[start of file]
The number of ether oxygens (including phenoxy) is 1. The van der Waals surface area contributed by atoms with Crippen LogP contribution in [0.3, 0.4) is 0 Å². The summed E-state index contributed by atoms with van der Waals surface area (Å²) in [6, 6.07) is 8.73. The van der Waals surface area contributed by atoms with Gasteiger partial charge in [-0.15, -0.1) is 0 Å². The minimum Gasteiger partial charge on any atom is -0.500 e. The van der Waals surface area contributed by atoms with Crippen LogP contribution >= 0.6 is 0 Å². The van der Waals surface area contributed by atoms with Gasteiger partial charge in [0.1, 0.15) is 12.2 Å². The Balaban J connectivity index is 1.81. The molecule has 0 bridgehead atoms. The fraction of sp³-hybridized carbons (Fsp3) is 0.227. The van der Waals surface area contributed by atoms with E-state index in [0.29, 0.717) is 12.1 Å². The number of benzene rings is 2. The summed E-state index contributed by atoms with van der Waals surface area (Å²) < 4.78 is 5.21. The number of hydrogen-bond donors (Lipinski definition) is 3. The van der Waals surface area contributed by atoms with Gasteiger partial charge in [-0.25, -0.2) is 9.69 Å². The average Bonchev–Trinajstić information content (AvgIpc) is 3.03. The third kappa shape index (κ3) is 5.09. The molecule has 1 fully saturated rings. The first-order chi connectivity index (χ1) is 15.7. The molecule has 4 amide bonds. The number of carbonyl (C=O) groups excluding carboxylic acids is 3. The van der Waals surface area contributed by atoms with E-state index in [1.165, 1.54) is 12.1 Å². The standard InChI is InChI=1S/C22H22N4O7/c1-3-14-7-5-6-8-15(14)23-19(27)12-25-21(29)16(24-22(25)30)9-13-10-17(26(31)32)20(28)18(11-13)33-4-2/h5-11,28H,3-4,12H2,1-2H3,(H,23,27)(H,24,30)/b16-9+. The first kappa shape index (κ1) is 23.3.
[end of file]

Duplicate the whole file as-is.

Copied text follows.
The number of ether oxygens (including phenoxy) is 1. The van der Waals surface area contributed by atoms with Crippen LogP contribution in [0.3, 0.4) is 0 Å². The summed E-state index contributed by atoms with van der Waals surface area (Å²) in [6, 6.07) is 8.73. The van der Waals surface area contributed by atoms with Gasteiger partial charge in [-0.15, -0.1) is 0 Å². The minimum Gasteiger partial charge on any atom is -0.500 e. The van der Waals surface area contributed by atoms with Crippen LogP contribution >= 0.6 is 0 Å². The van der Waals surface area contributed by atoms with Gasteiger partial charge in [0.1, 0.15) is 12.2 Å². The Balaban J connectivity index is 1.81. The molecule has 0 bridgehead atoms. The fraction of sp³-hybridized carbons (Fsp3) is 0.227. The van der Waals surface area contributed by atoms with E-state index in [0.29, 0.717) is 12.1 Å². The number of benzene rings is 2. The summed E-state index contributed by atoms with van der Waals surface area (Å²) < 4.78 is 5.21. The number of hydrogen-bond donors (Lipinski definition) is 3. The van der Waals surface area contributed by atoms with Gasteiger partial charge in [-0.25, -0.2) is 9.69 Å². The average Bonchev–Trinajstić information content (AvgIpc) is 3.03. The third kappa shape index (κ3) is 5.09. The molecule has 1 fully saturated rings. The first-order chi connectivity index (χ1) is 15.7. The molecule has 4 amide bonds. The number of carbonyl (C=O) groups excluding carboxylic acids is 3. The van der Waals surface area contributed by atoms with E-state index in [1.165, 1.54) is 12.1 Å². The standard InChI is InChI=1S/C22H22N4O7/c1-3-14-7-5-6-8-15(14)23-19(27)12-25-21(29)16(24-22(25)30)9-13-10-17(26(31)32)20(28)18(11-13)33-4-2/h5-11,28H,3-4,12H2,1-2H3,(H,23,27)(H,24,30)/b16-9+. The first kappa shape index (κ1) is 23.3.